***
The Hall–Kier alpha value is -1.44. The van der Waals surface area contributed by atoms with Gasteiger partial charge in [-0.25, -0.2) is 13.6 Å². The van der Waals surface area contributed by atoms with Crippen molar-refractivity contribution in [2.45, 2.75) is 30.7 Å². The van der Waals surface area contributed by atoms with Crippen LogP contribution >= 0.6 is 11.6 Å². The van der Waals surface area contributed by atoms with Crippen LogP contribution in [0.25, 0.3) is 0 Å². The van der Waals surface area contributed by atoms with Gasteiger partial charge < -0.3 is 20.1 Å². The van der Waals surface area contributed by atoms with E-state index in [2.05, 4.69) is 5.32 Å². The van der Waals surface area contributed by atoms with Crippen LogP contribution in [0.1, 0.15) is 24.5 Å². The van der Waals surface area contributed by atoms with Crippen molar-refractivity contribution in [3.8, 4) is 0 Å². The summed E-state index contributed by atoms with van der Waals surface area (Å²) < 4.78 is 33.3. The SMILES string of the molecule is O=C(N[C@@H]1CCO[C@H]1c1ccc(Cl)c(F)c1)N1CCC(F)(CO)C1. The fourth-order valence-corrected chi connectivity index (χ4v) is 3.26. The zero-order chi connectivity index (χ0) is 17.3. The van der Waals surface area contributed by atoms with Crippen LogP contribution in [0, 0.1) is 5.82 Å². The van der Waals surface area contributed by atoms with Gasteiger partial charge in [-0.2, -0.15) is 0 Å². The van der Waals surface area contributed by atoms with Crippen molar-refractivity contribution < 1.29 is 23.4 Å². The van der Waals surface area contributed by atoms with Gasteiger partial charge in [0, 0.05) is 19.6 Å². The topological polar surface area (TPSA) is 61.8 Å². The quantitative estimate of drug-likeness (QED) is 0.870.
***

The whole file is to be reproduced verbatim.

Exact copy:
The Hall–Kier alpha value is -1.44. The van der Waals surface area contributed by atoms with Gasteiger partial charge in [-0.25, -0.2) is 13.6 Å². The van der Waals surface area contributed by atoms with Crippen molar-refractivity contribution in [2.45, 2.75) is 30.7 Å². The van der Waals surface area contributed by atoms with Crippen LogP contribution >= 0.6 is 11.6 Å². The van der Waals surface area contributed by atoms with Crippen LogP contribution in [0.25, 0.3) is 0 Å². The van der Waals surface area contributed by atoms with Gasteiger partial charge < -0.3 is 20.1 Å². The van der Waals surface area contributed by atoms with E-state index in [2.05, 4.69) is 5.32 Å². The van der Waals surface area contributed by atoms with Crippen LogP contribution in [0.1, 0.15) is 24.5 Å². The van der Waals surface area contributed by atoms with Crippen molar-refractivity contribution in [3.8, 4) is 0 Å². The summed E-state index contributed by atoms with van der Waals surface area (Å²) < 4.78 is 33.3. The SMILES string of the molecule is O=C(N[C@@H]1CCO[C@H]1c1ccc(Cl)c(F)c1)N1CCC(F)(CO)C1. The fourth-order valence-corrected chi connectivity index (χ4v) is 3.26. The zero-order chi connectivity index (χ0) is 17.3. The van der Waals surface area contributed by atoms with Crippen LogP contribution in [0, 0.1) is 5.82 Å². The van der Waals surface area contributed by atoms with Gasteiger partial charge in [-0.2, -0.15) is 0 Å². The van der Waals surface area contributed by atoms with Crippen molar-refractivity contribution < 1.29 is 23.4 Å². The van der Waals surface area contributed by atoms with Gasteiger partial charge in [0, 0.05) is 19.6 Å². The topological polar surface area (TPSA) is 61.8 Å². The quantitative estimate of drug-likeness (QED) is 0.870.